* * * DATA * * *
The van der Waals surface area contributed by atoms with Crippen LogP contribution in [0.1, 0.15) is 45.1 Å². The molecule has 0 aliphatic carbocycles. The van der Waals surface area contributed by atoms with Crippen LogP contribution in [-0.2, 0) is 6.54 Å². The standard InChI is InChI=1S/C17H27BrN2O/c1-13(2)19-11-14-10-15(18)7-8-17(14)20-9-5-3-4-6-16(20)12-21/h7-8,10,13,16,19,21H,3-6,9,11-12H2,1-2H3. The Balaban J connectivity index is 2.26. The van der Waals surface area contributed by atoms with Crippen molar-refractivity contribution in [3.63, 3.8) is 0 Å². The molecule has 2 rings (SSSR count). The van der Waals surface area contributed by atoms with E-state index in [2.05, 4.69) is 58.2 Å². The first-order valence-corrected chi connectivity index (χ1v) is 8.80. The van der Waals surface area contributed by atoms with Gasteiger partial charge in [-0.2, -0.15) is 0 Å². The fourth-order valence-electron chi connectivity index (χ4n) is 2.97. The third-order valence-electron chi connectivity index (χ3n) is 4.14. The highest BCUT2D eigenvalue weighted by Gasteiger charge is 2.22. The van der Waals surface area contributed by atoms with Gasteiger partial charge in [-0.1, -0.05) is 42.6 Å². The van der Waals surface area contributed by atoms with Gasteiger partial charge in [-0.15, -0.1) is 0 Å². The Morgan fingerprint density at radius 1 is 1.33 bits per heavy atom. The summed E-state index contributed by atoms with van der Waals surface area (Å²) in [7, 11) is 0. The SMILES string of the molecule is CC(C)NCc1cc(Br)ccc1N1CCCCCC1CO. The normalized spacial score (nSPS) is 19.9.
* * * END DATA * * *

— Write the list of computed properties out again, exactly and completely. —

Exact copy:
The van der Waals surface area contributed by atoms with Crippen LogP contribution in [0.1, 0.15) is 45.1 Å². The molecule has 0 aliphatic carbocycles. The van der Waals surface area contributed by atoms with Crippen LogP contribution in [-0.2, 0) is 6.54 Å². The standard InChI is InChI=1S/C17H27BrN2O/c1-13(2)19-11-14-10-15(18)7-8-17(14)20-9-5-3-4-6-16(20)12-21/h7-8,10,13,16,19,21H,3-6,9,11-12H2,1-2H3. The Balaban J connectivity index is 2.26. The van der Waals surface area contributed by atoms with Crippen molar-refractivity contribution in [3.63, 3.8) is 0 Å². The molecule has 2 rings (SSSR count). The van der Waals surface area contributed by atoms with E-state index in [2.05, 4.69) is 58.2 Å². The first-order valence-corrected chi connectivity index (χ1v) is 8.80. The van der Waals surface area contributed by atoms with Gasteiger partial charge in [-0.2, -0.15) is 0 Å². The fourth-order valence-electron chi connectivity index (χ4n) is 2.97. The third-order valence-electron chi connectivity index (χ3n) is 4.14. The highest BCUT2D eigenvalue weighted by Gasteiger charge is 2.22. The van der Waals surface area contributed by atoms with Gasteiger partial charge in [-0.1, -0.05) is 42.6 Å². The van der Waals surface area contributed by atoms with Gasteiger partial charge in [-0.15, -0.1) is 0 Å². The Morgan fingerprint density at radius 1 is 1.33 bits per heavy atom. The summed E-state index contributed by atoms with van der Waals surface area (Å²) in [7, 11) is 0. The SMILES string of the molecule is CC(C)NCc1cc(Br)ccc1N1CCCCCC1CO. The normalized spacial score (nSPS) is 19.9.